View synonyms for vary


[ vair-ee ]

verb (used with object)

, var·ied, var·y·ing.
  1. to change or alter, as in form, appearance, character, or substance:

    to vary one's methods.

    Synonyms: mutate, modify

  2. to cause to be different from something else:

    The orchestra varied last night's program with one new selection.

  3. to avoid or relieve from uniformity or monotony; diversify:

    to vary one's diet.

  4. Music. to alter (a melody or theme) by modification or embellishments without changing its identity.

verb (used without object)

, var·ied, var·y·ing.
  1. to show diversity; be different:

    The age at which children are ready to read varies.

  2. to undergo change in appearance, form, substance, character, etc.:

    The landscape begins to vary as one drives south.

  3. to change periodically or in succession; differ or alternate:

    Demand for certain products varies with the season.

  4. to diverge; depart; deviate (usually followed by from ):

    to vary from the norm.

  5. Mathematics. to be subject to change.
  6. Biology. to exhibit variation.


/ ˈvɛərɪ /


  1. to undergo or cause to undergo change, alteration, or modification in appearance, character, form, attribute, etc
  2. to be different or cause to be different; be subject to change
  3. tr to give variety to
  4. intrfoll byfrom to differ, as from a convention, standard, etc
  5. intr to change in accordance with another variable

    pressure varies directly with temperature and inversely with volume

    her mood varies with the weather

  6. tr music to modify (a theme) by the use of variation

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Derived Forms

  • ˈvarying, adjective
  • ˈvaryingly, adverb

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Other Words From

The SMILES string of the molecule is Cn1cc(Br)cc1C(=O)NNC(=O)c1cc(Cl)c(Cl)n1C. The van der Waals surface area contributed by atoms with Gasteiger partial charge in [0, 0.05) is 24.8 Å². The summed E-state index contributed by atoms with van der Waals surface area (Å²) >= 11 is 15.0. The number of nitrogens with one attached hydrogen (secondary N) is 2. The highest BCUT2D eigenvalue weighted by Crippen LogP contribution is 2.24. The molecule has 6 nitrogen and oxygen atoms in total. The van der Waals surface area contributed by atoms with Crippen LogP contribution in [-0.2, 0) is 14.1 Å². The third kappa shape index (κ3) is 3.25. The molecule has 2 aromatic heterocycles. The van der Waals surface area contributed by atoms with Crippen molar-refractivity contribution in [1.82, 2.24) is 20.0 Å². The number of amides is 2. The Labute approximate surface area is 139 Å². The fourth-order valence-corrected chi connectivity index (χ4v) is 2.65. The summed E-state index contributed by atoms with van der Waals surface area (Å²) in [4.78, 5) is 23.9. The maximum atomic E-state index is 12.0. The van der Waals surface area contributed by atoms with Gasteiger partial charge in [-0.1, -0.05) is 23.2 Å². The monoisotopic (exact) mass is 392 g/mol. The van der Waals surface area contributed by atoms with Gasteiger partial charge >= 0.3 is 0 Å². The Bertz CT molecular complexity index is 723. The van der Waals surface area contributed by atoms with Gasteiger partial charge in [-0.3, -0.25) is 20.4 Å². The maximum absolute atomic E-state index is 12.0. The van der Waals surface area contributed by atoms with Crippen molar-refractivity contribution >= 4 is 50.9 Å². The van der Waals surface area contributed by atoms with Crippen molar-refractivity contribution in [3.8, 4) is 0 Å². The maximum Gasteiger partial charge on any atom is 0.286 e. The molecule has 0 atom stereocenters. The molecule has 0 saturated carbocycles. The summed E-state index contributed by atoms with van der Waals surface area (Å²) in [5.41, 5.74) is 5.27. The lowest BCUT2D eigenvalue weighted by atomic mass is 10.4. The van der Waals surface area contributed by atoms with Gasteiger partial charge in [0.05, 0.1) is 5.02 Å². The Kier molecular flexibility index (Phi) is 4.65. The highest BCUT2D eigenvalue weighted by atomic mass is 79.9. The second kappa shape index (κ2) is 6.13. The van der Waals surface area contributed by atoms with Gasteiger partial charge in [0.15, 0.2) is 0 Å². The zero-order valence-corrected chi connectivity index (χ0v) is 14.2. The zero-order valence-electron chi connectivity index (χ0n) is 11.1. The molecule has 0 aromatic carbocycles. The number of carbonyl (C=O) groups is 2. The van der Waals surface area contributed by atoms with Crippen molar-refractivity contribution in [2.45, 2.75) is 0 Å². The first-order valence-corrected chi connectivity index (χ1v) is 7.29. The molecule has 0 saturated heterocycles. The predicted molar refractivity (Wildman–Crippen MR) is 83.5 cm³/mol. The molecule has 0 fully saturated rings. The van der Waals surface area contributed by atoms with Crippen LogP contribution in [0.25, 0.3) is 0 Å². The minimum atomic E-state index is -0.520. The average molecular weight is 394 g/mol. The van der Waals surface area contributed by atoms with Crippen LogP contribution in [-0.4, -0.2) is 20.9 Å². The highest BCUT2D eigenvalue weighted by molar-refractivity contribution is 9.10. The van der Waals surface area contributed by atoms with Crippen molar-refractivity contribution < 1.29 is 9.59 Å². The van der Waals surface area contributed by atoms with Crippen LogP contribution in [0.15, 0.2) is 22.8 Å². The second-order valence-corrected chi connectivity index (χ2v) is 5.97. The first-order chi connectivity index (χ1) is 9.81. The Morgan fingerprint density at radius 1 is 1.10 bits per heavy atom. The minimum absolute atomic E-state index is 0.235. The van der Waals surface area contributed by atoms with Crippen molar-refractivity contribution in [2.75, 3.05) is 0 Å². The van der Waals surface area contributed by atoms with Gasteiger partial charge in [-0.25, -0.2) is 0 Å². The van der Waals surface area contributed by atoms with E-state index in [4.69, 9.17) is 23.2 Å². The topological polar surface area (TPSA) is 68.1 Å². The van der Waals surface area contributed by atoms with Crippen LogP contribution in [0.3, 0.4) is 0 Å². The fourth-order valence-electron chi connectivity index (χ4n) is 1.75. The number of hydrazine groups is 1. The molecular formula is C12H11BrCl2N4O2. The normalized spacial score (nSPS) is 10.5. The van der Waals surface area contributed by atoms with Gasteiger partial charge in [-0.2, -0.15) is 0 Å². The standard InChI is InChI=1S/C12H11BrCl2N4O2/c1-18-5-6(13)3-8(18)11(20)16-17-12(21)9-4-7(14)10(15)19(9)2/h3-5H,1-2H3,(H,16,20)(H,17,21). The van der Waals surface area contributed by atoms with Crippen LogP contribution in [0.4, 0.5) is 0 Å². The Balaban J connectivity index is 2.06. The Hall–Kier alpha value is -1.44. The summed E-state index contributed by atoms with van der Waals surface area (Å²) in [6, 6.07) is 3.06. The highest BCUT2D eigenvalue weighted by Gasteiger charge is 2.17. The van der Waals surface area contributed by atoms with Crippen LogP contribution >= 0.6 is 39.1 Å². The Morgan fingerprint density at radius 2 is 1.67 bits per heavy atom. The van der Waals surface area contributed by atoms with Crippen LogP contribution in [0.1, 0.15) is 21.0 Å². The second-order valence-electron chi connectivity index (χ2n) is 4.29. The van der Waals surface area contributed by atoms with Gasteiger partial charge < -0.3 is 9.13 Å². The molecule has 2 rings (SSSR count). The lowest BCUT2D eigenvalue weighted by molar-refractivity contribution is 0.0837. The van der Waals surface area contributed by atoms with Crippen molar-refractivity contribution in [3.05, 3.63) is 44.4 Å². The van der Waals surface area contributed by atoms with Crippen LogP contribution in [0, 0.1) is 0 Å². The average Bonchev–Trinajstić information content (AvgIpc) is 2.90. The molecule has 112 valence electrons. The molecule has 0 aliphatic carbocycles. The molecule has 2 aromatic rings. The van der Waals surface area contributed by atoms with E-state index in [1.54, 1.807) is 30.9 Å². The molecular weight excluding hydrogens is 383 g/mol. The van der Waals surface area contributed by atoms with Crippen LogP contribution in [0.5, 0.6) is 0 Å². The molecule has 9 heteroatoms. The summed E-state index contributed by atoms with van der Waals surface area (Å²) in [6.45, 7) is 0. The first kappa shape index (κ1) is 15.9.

• var·i·er noun
  • var·y·ing·ly adverb
  • in·ter·var·y verb (used without object) intervaried intervarying
  • o·ver·var·y verb overvaried overvarying
  • self-var·y·ing adjective
  • un·var·y·ing adjective
  • un·var·y·ing·ly adverb

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Word History and Origins

Origin of vary1

First recorded in 1300–50; Middle English varien, from Latin variāre, equivalent to vari(us) ( various ) + -āre infinitive suffix

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Word History and Origins

Origin of vary1

C14: from Latin variāre, from varius various

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Example Sentences

And, among those who are troubled, the intensity of the reaction will still vary a lot.

Although it varies depending on the client, Twofivesix tends to focus much more on connecting brands to online gaming communities on Twitch, Reddit and elsewhere.

From Digiday

Figures vary, but less than 10 percent of all the Champagne imported in America is of the grower Champagne variety.

From Eater

Of course, those options vary based on who and where your valentine is.

The conference’s memo came weeks before many student-athletes must decide whether to enroll for the spring semester, which varies by school, and risk losing a year of eligibility even if they don’t play.

Not surprisingly, rates for recovery vary enormously, from as low as three percent to upwards of 75 percent.

Such waivers vary from state to state, and within the same state there can be many types of waivers.

My tasks vary from marketing to writing a page for a magazine.

Around Liberia, opinions as to whether the epidemic is slowing vary.

Although reports vary, it seems that most of the thousand or so soldiers at the base may have been captured or killed.

Such are most probably given by the essential oils, which vary in amount in different species of the plant.

They vary greatly in size, being sometimes so small as to seem mere points of light with medium-power objectives.

They all contain nuclei, and most of them contain granules which vary in size and staining properties.

Different lots of Wright's fluid vary, and a few preliminary stains should be made with each lot to learn its peculiarities.

Pathologically, red corpuscles vary in size and shape, staining properties, and structure.





varvevarying hare